Please use this identifier to cite or link to this item:
DC FieldValue
dc.titleA new approach for power flow analysis of balanced radial distribution systems
dc.contributor.authorMok, S.
dc.contributor.authorElangovan, S.
dc.contributor.authorLongjian, C.
dc.contributor.authorSalama, M.M.A.
dc.contributor.authorCao, L.
dc.identifier.citationMok, S.,Elangovan, S.,Longjian, C.,Salama, M.M.A.,Cao, L. (2000). A new approach for power flow analysis of balanced radial distribution systems. Electric Power Components and Systems 28 (4) : 325-340. ScholarBank@NUS Repository.
dc.description.abstractPower flow analysis is perhaps the most useful technique in the design and operation of a power system. This paper reports on a new method of power flow analysis for solving balanced radial distribution systems. The proposed method models the radial distribution system as a series of interconnected ladder networks. Using Kirchoff's laws, a set of iterative power flow equations was developed to conduct the power flow studies. It is very efficient and has excellent convergence characteristics. The radial topology of distribution networks has been fully exploited such that a unique branch and node numbering scheme is utilized to achieve storage and computational economy. Due to the voltage dependency of loads in distribution systems, various static load models are incorporated in the power flow algorithm to obtain better and more accurate results. The computer software implemented in this power flow method was then developed using C++ and successfully applied to several practical radial distribution networks. The results were then validated with those obtained from using existing power flow analysis software. The performance of this method was found to be superior in terms of solution time and convergence characteristics to existing power flow methods. This paper also compares the power flow results of a distribution system for the different voltage-dependent load models. The convergence patterns of this power flow method for the various load models were also compared. In addition, the effects of system characteristics on the convergence of the method are highlighted. Copyright © 2000 Taylor & Francis.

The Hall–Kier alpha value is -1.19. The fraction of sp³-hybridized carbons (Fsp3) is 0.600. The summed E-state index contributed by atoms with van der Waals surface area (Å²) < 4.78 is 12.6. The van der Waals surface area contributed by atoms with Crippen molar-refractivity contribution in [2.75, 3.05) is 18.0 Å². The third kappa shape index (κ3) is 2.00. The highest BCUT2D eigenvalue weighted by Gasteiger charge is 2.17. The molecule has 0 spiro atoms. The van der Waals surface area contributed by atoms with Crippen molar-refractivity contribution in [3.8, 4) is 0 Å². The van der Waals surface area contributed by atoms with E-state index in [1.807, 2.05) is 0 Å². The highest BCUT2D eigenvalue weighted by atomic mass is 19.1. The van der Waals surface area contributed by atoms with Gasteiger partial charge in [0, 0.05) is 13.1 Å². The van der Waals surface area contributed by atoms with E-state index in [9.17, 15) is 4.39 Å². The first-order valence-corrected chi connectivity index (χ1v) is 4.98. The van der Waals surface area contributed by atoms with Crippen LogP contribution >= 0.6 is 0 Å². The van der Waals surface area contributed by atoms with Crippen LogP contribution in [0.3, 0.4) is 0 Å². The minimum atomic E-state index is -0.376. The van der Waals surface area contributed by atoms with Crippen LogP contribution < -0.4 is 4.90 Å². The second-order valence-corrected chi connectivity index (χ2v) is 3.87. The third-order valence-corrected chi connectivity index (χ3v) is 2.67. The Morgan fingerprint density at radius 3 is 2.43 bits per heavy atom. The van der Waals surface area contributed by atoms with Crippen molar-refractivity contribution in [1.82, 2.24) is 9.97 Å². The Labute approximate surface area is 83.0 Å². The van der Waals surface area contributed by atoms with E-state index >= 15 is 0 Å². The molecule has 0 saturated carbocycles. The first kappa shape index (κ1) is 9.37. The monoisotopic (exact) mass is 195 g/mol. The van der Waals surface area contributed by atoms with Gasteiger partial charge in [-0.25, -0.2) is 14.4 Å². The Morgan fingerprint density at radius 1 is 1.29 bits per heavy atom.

dc.subjectDistribution automation
dc.subjectDistribution systems
dc.subjectLoad modeling
dc.subjectPower flow
dc.subjectRadial network
dc.contributor.departmentELECTRICAL ENGINEERING
dc.description.sourcetitleElectric Power Components and Systems
Appears in Collections:Staff Publications

Show simple item record
Files in This Item:
There are no files associated with this item.

Page view(s)

checked on Mar 16, 2023

Google ScholarTM


Items in DSpace are protected by copyright, with all rights reserved, unless otherwise indicated.